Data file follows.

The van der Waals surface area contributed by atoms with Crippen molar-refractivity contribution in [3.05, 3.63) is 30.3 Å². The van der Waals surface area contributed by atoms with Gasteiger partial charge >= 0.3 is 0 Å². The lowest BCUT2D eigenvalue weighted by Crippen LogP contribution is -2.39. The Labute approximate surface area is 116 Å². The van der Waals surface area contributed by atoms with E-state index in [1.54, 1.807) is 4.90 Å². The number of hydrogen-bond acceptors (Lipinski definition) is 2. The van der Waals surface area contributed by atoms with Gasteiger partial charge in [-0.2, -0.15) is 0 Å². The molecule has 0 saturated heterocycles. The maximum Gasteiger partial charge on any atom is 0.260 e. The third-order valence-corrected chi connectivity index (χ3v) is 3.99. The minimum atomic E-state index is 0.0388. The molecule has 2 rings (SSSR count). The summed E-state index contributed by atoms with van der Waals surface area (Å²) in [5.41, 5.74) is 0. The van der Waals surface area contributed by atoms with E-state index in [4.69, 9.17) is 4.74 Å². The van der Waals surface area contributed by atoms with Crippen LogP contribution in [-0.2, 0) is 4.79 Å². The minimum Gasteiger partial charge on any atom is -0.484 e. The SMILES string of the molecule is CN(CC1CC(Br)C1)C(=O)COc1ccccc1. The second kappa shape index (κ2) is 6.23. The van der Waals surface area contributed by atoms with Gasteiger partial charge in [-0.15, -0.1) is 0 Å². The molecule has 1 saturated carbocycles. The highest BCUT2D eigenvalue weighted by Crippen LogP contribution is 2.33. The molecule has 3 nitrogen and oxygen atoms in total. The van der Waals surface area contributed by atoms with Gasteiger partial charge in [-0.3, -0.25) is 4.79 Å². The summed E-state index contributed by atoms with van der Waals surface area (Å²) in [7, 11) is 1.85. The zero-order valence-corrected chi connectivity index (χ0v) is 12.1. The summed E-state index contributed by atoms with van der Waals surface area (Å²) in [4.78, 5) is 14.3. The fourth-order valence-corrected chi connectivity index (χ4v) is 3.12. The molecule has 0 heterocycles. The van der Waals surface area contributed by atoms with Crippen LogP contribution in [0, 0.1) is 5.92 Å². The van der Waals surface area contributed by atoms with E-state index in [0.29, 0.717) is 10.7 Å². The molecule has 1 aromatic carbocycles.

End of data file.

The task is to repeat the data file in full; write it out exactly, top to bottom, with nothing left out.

The van der Waals surface area contributed by atoms with Crippen molar-refractivity contribution in [3.05, 3.63) is 30.3 Å². The van der Waals surface area contributed by atoms with Gasteiger partial charge >= 0.3 is 0 Å². The lowest BCUT2D eigenvalue weighted by Crippen LogP contribution is -2.39. The Labute approximate surface area is 116 Å². The van der Waals surface area contributed by atoms with E-state index in [1.54, 1.807) is 4.90 Å². The number of hydrogen-bond acceptors (Lipinski definition) is 2. The van der Waals surface area contributed by atoms with Gasteiger partial charge in [-0.2, -0.15) is 0 Å². The molecule has 0 saturated heterocycles. The maximum Gasteiger partial charge on any atom is 0.260 e. The third-order valence-corrected chi connectivity index (χ3v) is 3.99. The minimum atomic E-state index is 0.0388. The molecule has 2 rings (SSSR count). The summed E-state index contributed by atoms with van der Waals surface area (Å²) in [5.41, 5.74) is 0. The van der Waals surface area contributed by atoms with E-state index in [4.69, 9.17) is 4.74 Å². The van der Waals surface area contributed by atoms with Crippen LogP contribution in [-0.2, 0) is 4.79 Å². The minimum Gasteiger partial charge on any atom is -0.484 e. The SMILES string of the molecule is CN(CC1CC(Br)C1)C(=O)COc1ccccc1. The second kappa shape index (κ2) is 6.23. The van der Waals surface area contributed by atoms with Gasteiger partial charge in [-0.15, -0.1) is 0 Å². The molecule has 1 saturated carbocycles. The highest BCUT2D eigenvalue weighted by Crippen LogP contribution is 2.33. The molecule has 3 nitrogen and oxygen atoms in total. The van der Waals surface area contributed by atoms with Gasteiger partial charge in [-0.3, -0.25) is 4.79 Å². The summed E-state index contributed by atoms with van der Waals surface area (Å²) in [7, 11) is 1.85. The zero-order valence-corrected chi connectivity index (χ0v) is 12.1. The summed E-state index contributed by atoms with van der Waals surface area (Å²) in [4.78, 5) is 14.3. The fourth-order valence-corrected chi connectivity index (χ4v) is 3.12. The molecule has 0 heterocycles. The van der Waals surface area contributed by atoms with Crippen LogP contribution in [0, 0.1) is 5.92 Å². The van der Waals surface area contributed by atoms with E-state index in [0.29, 0.717) is 10.7 Å². The molecule has 1 aromatic carbocycles.